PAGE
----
Whilst its slightly calculating air renders the film largely unemotional, it isn't completely, thanks largely to the work of Benedict Cumberbatch as Guillam (as well as Tom Hardy as Ricki Tarr, a young, impetuous agent who plays a small but crucial role by bringing the existence of the mole to the government's attention). As the man who has to sneak around the Circus gathering evidence for Smiley and facing down the accusations and stares of the people he is investigating, Guillam is the most emotionally vulnerable and open person in a story full of characters who keep their cards close to their chest, and Cumberbatch does a very good job of conveying the damage that Guillam's role has on his personal life - particular in a scene in which he has to end a relationship for fear that it may provide his enemies with leverage against him - and is very much the emotional centre of the film, especially when contrasted against the quiet calm of George Smiley.
As Tom Hanks and Ewan McGregor demonstrated (the latter on three separate occasions), stepping into a role previously held by Alec Guinness is no easy task, and whilst he lacks the avuncular qualities that made Guinness' Smiley so appealing, Gary Oldman absolutely nails the cold efficiency of the character. Oldman has made his reputation as an incredibly physical performer, so there is a great thrill in seeing him take on a character who is almost static much of the time. Smiley is a consummate spy because he never lets anything slip, except where his (unseen and promiscuous) wife is concerned, and in his best moments Oldman puts across this sense of Smiley as a ruthless professional who is also intensely sad. It's all there in his hangdog expression, though Smiley would be the last person to admit it.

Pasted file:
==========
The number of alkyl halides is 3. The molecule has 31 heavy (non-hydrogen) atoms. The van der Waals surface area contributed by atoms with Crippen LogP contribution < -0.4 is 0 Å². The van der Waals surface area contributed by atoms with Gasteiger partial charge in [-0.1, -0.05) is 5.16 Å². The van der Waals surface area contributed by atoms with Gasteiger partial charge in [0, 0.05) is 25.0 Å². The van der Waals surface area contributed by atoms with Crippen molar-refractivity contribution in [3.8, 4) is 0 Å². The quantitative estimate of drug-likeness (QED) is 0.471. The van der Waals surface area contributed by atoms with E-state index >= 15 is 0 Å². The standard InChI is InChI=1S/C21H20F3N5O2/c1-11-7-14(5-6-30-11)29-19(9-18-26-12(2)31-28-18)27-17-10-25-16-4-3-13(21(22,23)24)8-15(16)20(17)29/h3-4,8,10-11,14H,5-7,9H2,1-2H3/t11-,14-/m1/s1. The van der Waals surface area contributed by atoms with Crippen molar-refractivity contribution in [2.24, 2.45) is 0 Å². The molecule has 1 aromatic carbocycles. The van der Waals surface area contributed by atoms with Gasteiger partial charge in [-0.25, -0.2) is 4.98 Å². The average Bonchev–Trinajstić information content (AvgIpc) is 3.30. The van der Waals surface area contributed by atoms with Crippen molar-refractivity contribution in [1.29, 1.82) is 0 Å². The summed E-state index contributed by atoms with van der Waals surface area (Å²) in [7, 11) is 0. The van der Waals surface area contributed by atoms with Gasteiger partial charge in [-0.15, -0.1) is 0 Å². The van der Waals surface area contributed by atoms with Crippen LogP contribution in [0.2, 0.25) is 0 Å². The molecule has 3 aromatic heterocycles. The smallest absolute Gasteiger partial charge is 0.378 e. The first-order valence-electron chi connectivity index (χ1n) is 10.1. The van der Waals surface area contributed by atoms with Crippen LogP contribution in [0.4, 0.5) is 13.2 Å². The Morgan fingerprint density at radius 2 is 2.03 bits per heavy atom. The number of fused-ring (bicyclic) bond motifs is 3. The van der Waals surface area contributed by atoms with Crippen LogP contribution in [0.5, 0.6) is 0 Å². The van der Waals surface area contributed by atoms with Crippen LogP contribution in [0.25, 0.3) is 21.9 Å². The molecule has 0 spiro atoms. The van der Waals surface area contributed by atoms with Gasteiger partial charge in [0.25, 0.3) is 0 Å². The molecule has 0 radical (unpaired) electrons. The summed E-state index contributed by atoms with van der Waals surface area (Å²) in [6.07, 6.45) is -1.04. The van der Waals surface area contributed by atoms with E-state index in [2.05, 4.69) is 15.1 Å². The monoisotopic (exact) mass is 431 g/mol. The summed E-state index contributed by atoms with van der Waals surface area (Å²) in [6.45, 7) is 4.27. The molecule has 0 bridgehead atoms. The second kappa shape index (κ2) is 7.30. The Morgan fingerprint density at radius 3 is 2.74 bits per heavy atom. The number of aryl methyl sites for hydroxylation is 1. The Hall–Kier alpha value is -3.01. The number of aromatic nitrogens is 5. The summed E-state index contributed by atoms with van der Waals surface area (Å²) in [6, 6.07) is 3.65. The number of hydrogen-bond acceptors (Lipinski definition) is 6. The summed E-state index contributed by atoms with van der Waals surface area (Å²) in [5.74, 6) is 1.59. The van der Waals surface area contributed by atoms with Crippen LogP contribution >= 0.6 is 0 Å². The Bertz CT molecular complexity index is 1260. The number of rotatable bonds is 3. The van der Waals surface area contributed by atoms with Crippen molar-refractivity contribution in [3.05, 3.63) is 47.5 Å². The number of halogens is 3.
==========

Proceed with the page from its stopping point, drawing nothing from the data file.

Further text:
As efficient and cold as its central character, Tinker Tailor Soldier Spy is a film to be admired, if not exactly loved. The craft behind it is exemplary, and the flashes of emotion and heart that are allowed to seep through are affecting, but it's ultimately a cold, hard examination of cold, hard men fighting for a cause they no longer believe in, in a world that is slowly crumbling around them. Needless to say, there are no gadgets or parkour sequences in sight.
By Edwin Davies
Labels: 2011, British Cinema, Colin Firth, film review, Gary Oldman, thriller, Tom Hardy